Applied Statisticians as Principal Investigators

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The first meeting of the Careers Development Section was aimed at researchers looking to become principal investigators. Hosted by the University of Bristol and kindly supported by the Biostatistics theme of the NIHR Bristol Biomedical Research Centre, this free event was attended by 50 statisticians.

Professors Richard Emsley (King’s College London) and Steven Julious (University of Sheffield) shared their experiences as principal investigators. The two talks highlighted how, as statisticians, we have numerous opportunities to lead grants applications. Richard shared his successes and challenges when applying for methodology grants. Steven discussed his experience of leading a clinical trial (PLEASANT). While their careers have taken different paths they both have extensive experience of being principal investigators and it was great to hear their advice and tips!

The NIHR provide excellent opportunities for statisticians to be principal investigators on their own personal training fellowships. Peter Thompson from the NIHR Training Coordinating Centre talked about changes to the NIHR fellowship funding schemes. The new NIHR Academy will simplify their fellowships presenting a great opportunity for outstanding individuals to gain training and support and lead their own project. We look forward to the announcement of their full plans later this year.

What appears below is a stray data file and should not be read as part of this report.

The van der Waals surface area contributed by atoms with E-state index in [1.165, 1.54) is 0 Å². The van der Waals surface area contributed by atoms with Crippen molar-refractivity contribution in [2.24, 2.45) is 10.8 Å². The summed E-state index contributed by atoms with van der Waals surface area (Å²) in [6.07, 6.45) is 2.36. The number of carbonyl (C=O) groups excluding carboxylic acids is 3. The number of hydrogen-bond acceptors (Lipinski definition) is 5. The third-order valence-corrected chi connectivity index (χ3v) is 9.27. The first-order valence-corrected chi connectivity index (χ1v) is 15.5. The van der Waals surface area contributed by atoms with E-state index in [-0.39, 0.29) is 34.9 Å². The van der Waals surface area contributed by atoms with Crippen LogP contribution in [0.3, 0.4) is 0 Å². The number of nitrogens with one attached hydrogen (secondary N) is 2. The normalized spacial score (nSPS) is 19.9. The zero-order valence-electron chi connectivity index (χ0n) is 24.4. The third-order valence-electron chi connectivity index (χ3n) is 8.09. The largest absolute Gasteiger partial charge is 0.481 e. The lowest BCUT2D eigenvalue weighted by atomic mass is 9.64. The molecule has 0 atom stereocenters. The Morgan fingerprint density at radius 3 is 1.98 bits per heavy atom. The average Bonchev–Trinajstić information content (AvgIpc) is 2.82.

Professor Tim Peters (University of Bristol) gave us his insights as a funding panel member of the MRC-NIHR Methodology Research Programme, another opportunity for statisticians to lead a grant. Tim highlighted that as statisticians we may be leading large components of a grant or jointly leading a grant. While this may not be seen as a principal investigator in a conventional way, we should not undersell these leadership roles and the experience we gain from them. Opportunities exist in methods research and applied research and it is important to be clear what we do in our roles as statisticians.

Writing a grant can be a daunting process, requiring skills statisticians may have had little opportunity to develop. The afternoon sessions were designed to provide practical advice. The first session from Zoe Trinder-Widdess (NIHR CLAHRC West) highlighted the importance of writing in plain English in a grant application giving us some great tips to get us started. Earlier speakers stated that clarity of summary statements had a large influence on the chance of success in the application review process. This session provided practice in writing clear, concise summaries.

Public involvement is a key part of many grant applications and knowing where to start can be challenging. Laura Flight (University of Sheffield) explained why public involvement is important and why statisticians should have public involvement in their grants; even those based on methods research. She shared her experience of including public involvement in her methods based NIHR doctoral research fellowship. Roy Powell (RDS South West) then extended the discussion highlighting other opportunities for statisticians to include public involvement in their research, giving hints and tips for success.

The day provided attendees with first-hand accounts of how to be a principal investigator, along with practical advice for writing a successful grant application. We hope this first workshop was useful to our members and would like to encourage members to get in touch if they have ideas for future meetings.

The next Careers Development Section event will be on “Demonstrating patient benefit in methodological research”.

The slides from this event can be found here.

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